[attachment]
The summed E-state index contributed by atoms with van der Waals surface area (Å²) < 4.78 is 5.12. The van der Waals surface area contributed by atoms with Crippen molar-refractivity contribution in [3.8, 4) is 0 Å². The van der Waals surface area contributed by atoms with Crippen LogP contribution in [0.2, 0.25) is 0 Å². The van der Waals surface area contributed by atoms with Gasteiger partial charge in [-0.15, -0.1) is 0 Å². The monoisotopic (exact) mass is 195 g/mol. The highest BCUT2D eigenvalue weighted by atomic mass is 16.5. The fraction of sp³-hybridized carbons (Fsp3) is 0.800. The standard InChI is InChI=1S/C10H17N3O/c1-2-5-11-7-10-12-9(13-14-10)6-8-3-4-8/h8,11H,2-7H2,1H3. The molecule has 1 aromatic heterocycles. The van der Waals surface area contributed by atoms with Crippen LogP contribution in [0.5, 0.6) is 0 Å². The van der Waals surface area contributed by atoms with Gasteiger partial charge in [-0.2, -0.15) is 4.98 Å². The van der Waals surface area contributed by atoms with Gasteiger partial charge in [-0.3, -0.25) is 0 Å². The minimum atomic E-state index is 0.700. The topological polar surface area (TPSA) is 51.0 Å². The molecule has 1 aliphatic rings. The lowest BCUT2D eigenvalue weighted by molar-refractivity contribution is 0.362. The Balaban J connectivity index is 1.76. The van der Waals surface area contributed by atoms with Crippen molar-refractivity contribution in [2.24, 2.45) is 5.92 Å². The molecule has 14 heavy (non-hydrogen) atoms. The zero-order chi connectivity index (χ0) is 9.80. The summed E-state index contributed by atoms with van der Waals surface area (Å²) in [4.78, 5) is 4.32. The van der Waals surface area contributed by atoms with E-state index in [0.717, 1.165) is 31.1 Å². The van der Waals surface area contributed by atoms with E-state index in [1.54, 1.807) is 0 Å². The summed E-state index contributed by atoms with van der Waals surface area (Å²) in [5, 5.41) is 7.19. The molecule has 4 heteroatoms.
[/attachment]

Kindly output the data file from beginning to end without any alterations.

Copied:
The summed E-state index contributed by atoms with van der Waals surface area (Å²) < 4.78 is 5.12. The van der Waals surface area contributed by atoms with Crippen molar-refractivity contribution in [3.8, 4) is 0 Å². The van der Waals surface area contributed by atoms with Crippen LogP contribution in [0.2, 0.25) is 0 Å². The van der Waals surface area contributed by atoms with Gasteiger partial charge in [-0.15, -0.1) is 0 Å². The monoisotopic (exact) mass is 195 g/mol. The highest BCUT2D eigenvalue weighted by atomic mass is 16.5. The fraction of sp³-hybridized carbons (Fsp3) is 0.800. The standard InChI is InChI=1S/C10H17N3O/c1-2-5-11-7-10-12-9(13-14-10)6-8-3-4-8/h8,11H,2-7H2,1H3. The molecule has 1 aromatic heterocycles. The van der Waals surface area contributed by atoms with Crippen LogP contribution in [0.5, 0.6) is 0 Å². The van der Waals surface area contributed by atoms with Gasteiger partial charge in [-0.2, -0.15) is 4.98 Å². The van der Waals surface area contributed by atoms with Gasteiger partial charge in [-0.3, -0.25) is 0 Å². The minimum atomic E-state index is 0.700. The topological polar surface area (TPSA) is 51.0 Å². The molecule has 1 aliphatic rings. The lowest BCUT2D eigenvalue weighted by molar-refractivity contribution is 0.362. The Balaban J connectivity index is 1.76. The van der Waals surface area contributed by atoms with Crippen molar-refractivity contribution in [2.24, 2.45) is 5.92 Å². The molecule has 14 heavy (non-hydrogen) atoms. The zero-order chi connectivity index (χ0) is 9.80. The summed E-state index contributed by atoms with van der Waals surface area (Å²) in [4.78, 5) is 4.32. The van der Waals surface area contributed by atoms with E-state index in [0.717, 1.165) is 31.1 Å². The van der Waals surface area contributed by atoms with E-state index in [1.54, 1.807) is 0 Å². The summed E-state index contributed by atoms with van der Waals surface area (Å²) in [5, 5.41) is 7.19. The molecule has 4 heteroatoms.